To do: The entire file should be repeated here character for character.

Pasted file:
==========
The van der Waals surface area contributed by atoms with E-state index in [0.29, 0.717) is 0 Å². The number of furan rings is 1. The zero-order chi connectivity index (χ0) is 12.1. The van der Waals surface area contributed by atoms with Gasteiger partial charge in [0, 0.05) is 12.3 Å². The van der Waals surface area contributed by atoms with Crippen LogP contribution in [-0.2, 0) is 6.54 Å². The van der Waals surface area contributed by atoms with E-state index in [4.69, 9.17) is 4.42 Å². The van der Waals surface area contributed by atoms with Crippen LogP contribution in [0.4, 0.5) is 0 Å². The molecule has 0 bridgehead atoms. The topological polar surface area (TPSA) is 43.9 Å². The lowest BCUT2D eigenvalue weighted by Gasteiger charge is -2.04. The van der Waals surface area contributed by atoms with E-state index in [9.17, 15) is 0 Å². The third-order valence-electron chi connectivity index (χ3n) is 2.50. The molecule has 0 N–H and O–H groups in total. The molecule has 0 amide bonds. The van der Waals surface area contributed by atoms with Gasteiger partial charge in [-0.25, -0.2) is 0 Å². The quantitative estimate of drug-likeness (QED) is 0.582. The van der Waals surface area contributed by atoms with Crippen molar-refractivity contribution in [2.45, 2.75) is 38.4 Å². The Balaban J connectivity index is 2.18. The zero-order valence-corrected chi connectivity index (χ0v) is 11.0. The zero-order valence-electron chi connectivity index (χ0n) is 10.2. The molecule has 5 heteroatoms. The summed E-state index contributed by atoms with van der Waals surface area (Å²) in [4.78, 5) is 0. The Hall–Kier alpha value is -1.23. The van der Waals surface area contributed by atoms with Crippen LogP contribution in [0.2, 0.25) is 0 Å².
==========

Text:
The van der Waals surface area contributed by atoms with E-state index in [0.29, 0.717) is 0 Å². The number of furan rings is 1. The zero-order chi connectivity index (χ0) is 12.1. The van der Waals surface area contributed by atoms with Gasteiger partial charge in [0, 0.05) is 12.3 Å². The van der Waals surface area contributed by atoms with Crippen LogP contribution in [-0.2, 0) is 6.54 Å². The van der Waals surface area contributed by atoms with E-state index in [4.69, 9.17) is 4.42 Å². The van der Waals surface area contributed by atoms with Crippen LogP contribution in [0.4, 0.5) is 0 Å². The molecule has 0 bridgehead atoms. The topological polar surface area (TPSA) is 43.9 Å². The lowest BCUT2D eigenvalue weighted by Gasteiger charge is -2.04. The van der Waals surface area contributed by atoms with E-state index in [9.17, 15) is 0 Å². The third-order valence-electron chi connectivity index (χ3n) is 2.50. The molecule has 0 N–H and O–H groups in total. The molecule has 0 amide bonds. The van der Waals surface area contributed by atoms with Gasteiger partial charge in [-0.25, -0.2) is 0 Å². The quantitative estimate of drug-likeness (QED) is 0.582. The van der Waals surface area contributed by atoms with Crippen molar-refractivity contribution in [2.45, 2.75) is 38.4 Å². The Balaban J connectivity index is 2.18. The zero-order valence-corrected chi connectivity index (χ0v) is 11.0. The zero-order valence-electron chi connectivity index (χ0n) is 10.2. The molecule has 5 heteroatoms. The summed E-state index contributed by atoms with van der Waals surface area (Å²) in [4.78, 5) is 0. The Hall–Kier alpha value is -1.23. The van der Waals surface area contributed by atoms with Crippen LogP contribution in [0.2, 0.25) is 0 Å².